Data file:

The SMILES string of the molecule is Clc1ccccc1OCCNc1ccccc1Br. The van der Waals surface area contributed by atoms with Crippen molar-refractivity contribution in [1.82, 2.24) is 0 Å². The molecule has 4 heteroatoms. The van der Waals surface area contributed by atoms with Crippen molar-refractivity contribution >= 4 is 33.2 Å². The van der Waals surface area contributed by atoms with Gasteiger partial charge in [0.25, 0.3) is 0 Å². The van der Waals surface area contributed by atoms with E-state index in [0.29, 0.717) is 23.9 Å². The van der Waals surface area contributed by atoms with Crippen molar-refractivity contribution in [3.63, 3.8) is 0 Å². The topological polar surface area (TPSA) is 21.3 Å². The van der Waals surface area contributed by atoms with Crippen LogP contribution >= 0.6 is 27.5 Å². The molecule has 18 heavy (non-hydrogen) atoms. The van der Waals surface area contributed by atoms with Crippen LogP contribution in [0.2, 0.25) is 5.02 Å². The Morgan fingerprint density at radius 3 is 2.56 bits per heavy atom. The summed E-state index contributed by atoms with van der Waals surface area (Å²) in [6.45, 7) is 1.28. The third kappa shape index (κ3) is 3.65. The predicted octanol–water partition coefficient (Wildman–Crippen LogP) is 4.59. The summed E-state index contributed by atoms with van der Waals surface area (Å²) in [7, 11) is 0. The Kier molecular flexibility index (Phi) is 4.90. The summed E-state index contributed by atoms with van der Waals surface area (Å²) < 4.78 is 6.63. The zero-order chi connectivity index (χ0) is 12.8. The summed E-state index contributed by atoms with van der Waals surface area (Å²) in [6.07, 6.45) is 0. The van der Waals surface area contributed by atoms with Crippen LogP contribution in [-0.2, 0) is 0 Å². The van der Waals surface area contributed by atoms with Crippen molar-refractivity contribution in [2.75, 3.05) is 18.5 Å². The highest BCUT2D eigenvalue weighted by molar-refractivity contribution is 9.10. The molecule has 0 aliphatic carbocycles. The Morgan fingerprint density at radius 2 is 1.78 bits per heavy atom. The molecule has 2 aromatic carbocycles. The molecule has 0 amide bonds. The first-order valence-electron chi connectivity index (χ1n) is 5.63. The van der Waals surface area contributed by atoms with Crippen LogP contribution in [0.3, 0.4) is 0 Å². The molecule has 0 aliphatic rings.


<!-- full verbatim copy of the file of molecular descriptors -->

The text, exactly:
The SMILES string of the molecule is Clc1ccccc1OCCNc1ccccc1Br. The van der Waals surface area contributed by atoms with Crippen molar-refractivity contribution in [1.82, 2.24) is 0 Å². The molecule has 4 heteroatoms. The van der Waals surface area contributed by atoms with Crippen molar-refractivity contribution >= 4 is 33.2 Å². The van der Waals surface area contributed by atoms with Gasteiger partial charge in [0.25, 0.3) is 0 Å². The van der Waals surface area contributed by atoms with E-state index in [0.29, 0.717) is 23.9 Å². The van der Waals surface area contributed by atoms with Crippen molar-refractivity contribution in [3.63, 3.8) is 0 Å². The topological polar surface area (TPSA) is 21.3 Å². The van der Waals surface area contributed by atoms with Crippen LogP contribution >= 0.6 is 27.5 Å². The molecule has 18 heavy (non-hydrogen) atoms. The van der Waals surface area contributed by atoms with Crippen LogP contribution in [0.2, 0.25) is 5.02 Å². The Morgan fingerprint density at radius 3 is 2.56 bits per heavy atom. The summed E-state index contributed by atoms with van der Waals surface area (Å²) in [6.45, 7) is 1.28. The third kappa shape index (κ3) is 3.65. The predicted octanol–water partition coefficient (Wildman–Crippen LogP) is 4.59. The summed E-state index contributed by atoms with van der Waals surface area (Å²) in [7, 11) is 0. The Kier molecular flexibility index (Phi) is 4.90. The summed E-state index contributed by atoms with van der Waals surface area (Å²) < 4.78 is 6.63. The zero-order chi connectivity index (χ0) is 12.8. The summed E-state index contributed by atoms with van der Waals surface area (Å²) in [6.07, 6.45) is 0. The van der Waals surface area contributed by atoms with Crippen LogP contribution in [-0.2, 0) is 0 Å². The van der Waals surface area contributed by atoms with Crippen molar-refractivity contribution in [2.75, 3.05) is 18.5 Å². The highest BCUT2D eigenvalue weighted by molar-refractivity contribution is 9.10. The molecule has 0 aliphatic carbocycles. The Morgan fingerprint density at radius 2 is 1.78 bits per heavy atom. The molecule has 2 aromatic carbocycles. The molecule has 0 amide bonds. The first-order valence-electron chi connectivity index (χ1n) is 5.63. The van der Waals surface area contributed by atoms with Crippen LogP contribution in [0.3, 0.4) is 0 Å². The molecule has 0 aliphatic rings.